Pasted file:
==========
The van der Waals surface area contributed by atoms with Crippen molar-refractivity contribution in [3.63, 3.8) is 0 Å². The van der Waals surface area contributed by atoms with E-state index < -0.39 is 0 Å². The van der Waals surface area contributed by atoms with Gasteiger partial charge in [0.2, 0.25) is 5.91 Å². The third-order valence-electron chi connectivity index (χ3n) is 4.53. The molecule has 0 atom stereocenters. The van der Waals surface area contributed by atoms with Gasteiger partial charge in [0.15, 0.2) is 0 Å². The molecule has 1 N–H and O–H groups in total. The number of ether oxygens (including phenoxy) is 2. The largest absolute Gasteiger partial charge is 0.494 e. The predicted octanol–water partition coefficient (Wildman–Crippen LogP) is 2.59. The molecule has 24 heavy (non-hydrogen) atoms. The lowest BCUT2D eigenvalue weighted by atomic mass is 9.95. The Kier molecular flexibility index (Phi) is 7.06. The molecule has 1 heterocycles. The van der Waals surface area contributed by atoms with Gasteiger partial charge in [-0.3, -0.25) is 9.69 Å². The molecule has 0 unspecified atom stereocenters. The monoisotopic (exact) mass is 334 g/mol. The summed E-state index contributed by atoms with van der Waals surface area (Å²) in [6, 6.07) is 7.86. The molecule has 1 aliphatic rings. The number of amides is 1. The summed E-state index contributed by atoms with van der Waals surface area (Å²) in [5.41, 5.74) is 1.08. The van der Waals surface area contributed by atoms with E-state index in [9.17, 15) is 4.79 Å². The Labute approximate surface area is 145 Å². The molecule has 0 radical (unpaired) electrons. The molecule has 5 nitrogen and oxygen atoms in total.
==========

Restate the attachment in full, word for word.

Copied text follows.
The van der Waals surface area contributed by atoms with Crippen molar-refractivity contribution in [3.63, 3.8) is 0 Å². The van der Waals surface area contributed by atoms with E-state index < -0.39 is 0 Å². The van der Waals surface area contributed by atoms with Gasteiger partial charge in [0.2, 0.25) is 5.91 Å². The third-order valence-electron chi connectivity index (χ3n) is 4.53. The molecule has 0 atom stereocenters. The van der Waals surface area contributed by atoms with Gasteiger partial charge in [0.15, 0.2) is 0 Å². The molecule has 1 N–H and O–H groups in total. The number of ether oxygens (including phenoxy) is 2. The largest absolute Gasteiger partial charge is 0.494 e. The predicted octanol–water partition coefficient (Wildman–Crippen LogP) is 2.59. The molecule has 24 heavy (non-hydrogen) atoms. The lowest BCUT2D eigenvalue weighted by atomic mass is 9.95. The Kier molecular flexibility index (Phi) is 7.06. The molecule has 1 heterocycles. The van der Waals surface area contributed by atoms with Gasteiger partial charge in [-0.3, -0.25) is 9.69 Å². The molecule has 0 unspecified atom stereocenters. The monoisotopic (exact) mass is 334 g/mol. The summed E-state index contributed by atoms with van der Waals surface area (Å²) in [6, 6.07) is 7.86. The molecule has 1 aliphatic rings. The number of amides is 1. The summed E-state index contributed by atoms with van der Waals surface area (Å²) in [5.41, 5.74) is 1.08. The van der Waals surface area contributed by atoms with E-state index in [9.17, 15) is 4.79 Å². The Labute approximate surface area is 145 Å². The molecule has 0 radical (unpaired) electrons. The molecule has 5 nitrogen and oxygen atoms in total.